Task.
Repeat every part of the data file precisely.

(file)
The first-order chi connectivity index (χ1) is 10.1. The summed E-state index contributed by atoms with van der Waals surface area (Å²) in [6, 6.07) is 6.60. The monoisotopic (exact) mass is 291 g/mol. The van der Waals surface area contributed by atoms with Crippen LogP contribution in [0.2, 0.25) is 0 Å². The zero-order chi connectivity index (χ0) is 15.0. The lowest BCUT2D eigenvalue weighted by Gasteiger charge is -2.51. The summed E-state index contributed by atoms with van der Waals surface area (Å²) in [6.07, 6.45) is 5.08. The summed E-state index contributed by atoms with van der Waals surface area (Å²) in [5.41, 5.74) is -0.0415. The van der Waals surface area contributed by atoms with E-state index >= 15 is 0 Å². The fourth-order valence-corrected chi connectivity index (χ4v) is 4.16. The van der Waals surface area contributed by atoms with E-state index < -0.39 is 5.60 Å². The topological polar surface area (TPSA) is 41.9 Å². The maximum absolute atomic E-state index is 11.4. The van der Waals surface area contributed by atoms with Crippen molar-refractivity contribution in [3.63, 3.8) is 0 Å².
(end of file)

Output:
The first-order chi connectivity index (χ1) is 10.1. The summed E-state index contributed by atoms with van der Waals surface area (Å²) in [6, 6.07) is 6.60. The monoisotopic (exact) mass is 291 g/mol. The van der Waals surface area contributed by atoms with Crippen LogP contribution in [0.2, 0.25) is 0 Å². The zero-order chi connectivity index (χ0) is 15.0. The lowest BCUT2D eigenvalue weighted by Gasteiger charge is -2.51. The summed E-state index contributed by atoms with van der Waals surface area (Å²) in [6.07, 6.45) is 5.08. The summed E-state index contributed by atoms with van der Waals surface area (Å²) in [5.41, 5.74) is -0.0415. The van der Waals surface area contributed by atoms with E-state index >= 15 is 0 Å². The fourth-order valence-corrected chi connectivity index (χ4v) is 4.16. The van der Waals surface area contributed by atoms with E-state index < -0.39 is 5.60 Å². The topological polar surface area (TPSA) is 41.9 Å². The maximum absolute atomic E-state index is 11.4. The van der Waals surface area contributed by atoms with Crippen molar-refractivity contribution in [3.63, 3.8) is 0 Å².